Sunday, August 19, 2007

Reviewed: Watson, Sacco and Vanzetti: The Men, the Murders, and the Judgment of Mankind

"If it had not been for those things, I might have lived out my life talking at street corners to scorning men. I might have died unknown, unmarked, a failure. This is our career and our triumph. Never in our full life can we hope to do such work for tolerance, for justice, for man's understanding of man as now we do by an accident."

In this unattributed quote in John Dos Passos' The Big Money, are the most famous words Bartolomeo Vanzetti ever uttered, writes Art Winslow in his review of Bruce Watson's Sacco and Vanzetti: The Men, the Murders, and the Judgment of Mankind in the Los Angeles Times. Winslow writes:
Vanzetti spoke some close approximation of that to sum up seven years of travail, scant weeks before he and Sacco died in the electric chair in the first hour of Aug. 23, 1927, maintaining their innocence to the end. (The reporter who conducted the interview for New York World admitted the possibility of some embellishment.) By that time, the fate of the two Italian immigrants was an international cause célèbre, one that had waxed and waned along with a series of appeals and setbacks since their conviction in 1921 of having killed a paymaster and a guard in a payroll heist the year before in South Braintree.
Even at this historical remove, the two men, Watson writes, "haunt American history," in part because "there is little concrete proof in the case . . . only shifting stories and gut feelings."... There are...legalistic readings, such as that offered in 1927 by then Harvard law professor Felix Frankfurter, who termed Judge Webster Thayer's decision in denying appeals for a new trial "a farrago of misquotations, misrepresentations, suppressions, and mutilations."...Thayer himself was quoted variously as saying -- well away from his courtroom in Dedham -- that Sacco and Vanzetti were "Bolsheviki" and that he "would get them good and proper."...H.L. Mencken called the case "one of the most amazing scandals in the whole history of American jurisprudence."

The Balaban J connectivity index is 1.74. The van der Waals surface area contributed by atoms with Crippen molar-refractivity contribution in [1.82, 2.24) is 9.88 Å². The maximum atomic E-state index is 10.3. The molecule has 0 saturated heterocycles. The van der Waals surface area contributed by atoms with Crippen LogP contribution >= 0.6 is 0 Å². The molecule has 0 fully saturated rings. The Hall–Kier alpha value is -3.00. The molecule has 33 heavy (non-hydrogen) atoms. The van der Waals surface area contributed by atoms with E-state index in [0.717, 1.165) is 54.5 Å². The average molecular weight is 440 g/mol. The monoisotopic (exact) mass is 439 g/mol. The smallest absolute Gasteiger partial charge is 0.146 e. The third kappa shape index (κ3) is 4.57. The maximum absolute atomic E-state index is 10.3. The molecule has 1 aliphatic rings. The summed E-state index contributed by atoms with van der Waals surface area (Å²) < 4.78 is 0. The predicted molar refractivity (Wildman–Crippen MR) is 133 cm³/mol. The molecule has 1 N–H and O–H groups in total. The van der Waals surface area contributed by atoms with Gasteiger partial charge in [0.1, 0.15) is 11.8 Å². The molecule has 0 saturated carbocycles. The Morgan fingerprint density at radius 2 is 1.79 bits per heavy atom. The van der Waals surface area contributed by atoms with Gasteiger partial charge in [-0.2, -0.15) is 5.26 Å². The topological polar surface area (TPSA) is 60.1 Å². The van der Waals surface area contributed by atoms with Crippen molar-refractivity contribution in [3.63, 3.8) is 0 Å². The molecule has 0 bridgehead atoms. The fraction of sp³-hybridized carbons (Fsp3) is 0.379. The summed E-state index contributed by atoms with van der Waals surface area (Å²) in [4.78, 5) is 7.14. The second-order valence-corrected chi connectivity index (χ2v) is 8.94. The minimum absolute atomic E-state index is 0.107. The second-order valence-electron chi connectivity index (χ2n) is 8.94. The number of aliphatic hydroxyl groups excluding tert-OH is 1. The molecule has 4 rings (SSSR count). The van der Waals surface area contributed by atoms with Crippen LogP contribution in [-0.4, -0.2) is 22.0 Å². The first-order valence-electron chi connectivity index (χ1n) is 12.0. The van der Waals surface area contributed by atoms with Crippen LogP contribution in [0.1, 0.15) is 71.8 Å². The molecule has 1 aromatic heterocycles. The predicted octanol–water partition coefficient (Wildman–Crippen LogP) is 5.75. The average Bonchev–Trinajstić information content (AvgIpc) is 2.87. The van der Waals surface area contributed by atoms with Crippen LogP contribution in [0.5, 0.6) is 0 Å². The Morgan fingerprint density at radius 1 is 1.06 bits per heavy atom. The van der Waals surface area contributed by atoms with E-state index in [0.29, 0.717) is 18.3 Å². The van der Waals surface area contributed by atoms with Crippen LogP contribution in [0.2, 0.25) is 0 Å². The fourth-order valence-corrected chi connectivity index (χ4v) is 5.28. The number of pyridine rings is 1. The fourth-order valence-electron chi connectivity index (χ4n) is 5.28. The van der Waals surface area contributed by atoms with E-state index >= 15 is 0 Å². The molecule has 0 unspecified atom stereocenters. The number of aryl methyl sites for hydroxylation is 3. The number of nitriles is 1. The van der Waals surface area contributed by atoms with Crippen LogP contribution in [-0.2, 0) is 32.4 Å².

Watson's integration of the case with its cultural context and his attention to Sacco's and Vanzetti's close connections to truly dangerous anarchist dynamiters are the main strengths of his account....Watson's agnosticism on the question of their guilt or innocence lets him present a cogent overview that avoids the tendentiousness some of his predecessors fall prey to.
The full review is here.

Update: Robert K. Landers weighs in less positively at the Wall Street Journal, concluding that "It's apparent that, as a historian, Mr. Watson is no Sherlock Holmes." The evidence is not as equivocal as Watson suggests, and supports the conclusion that Sacco was guilty, and Vanzetti innocent, he argues.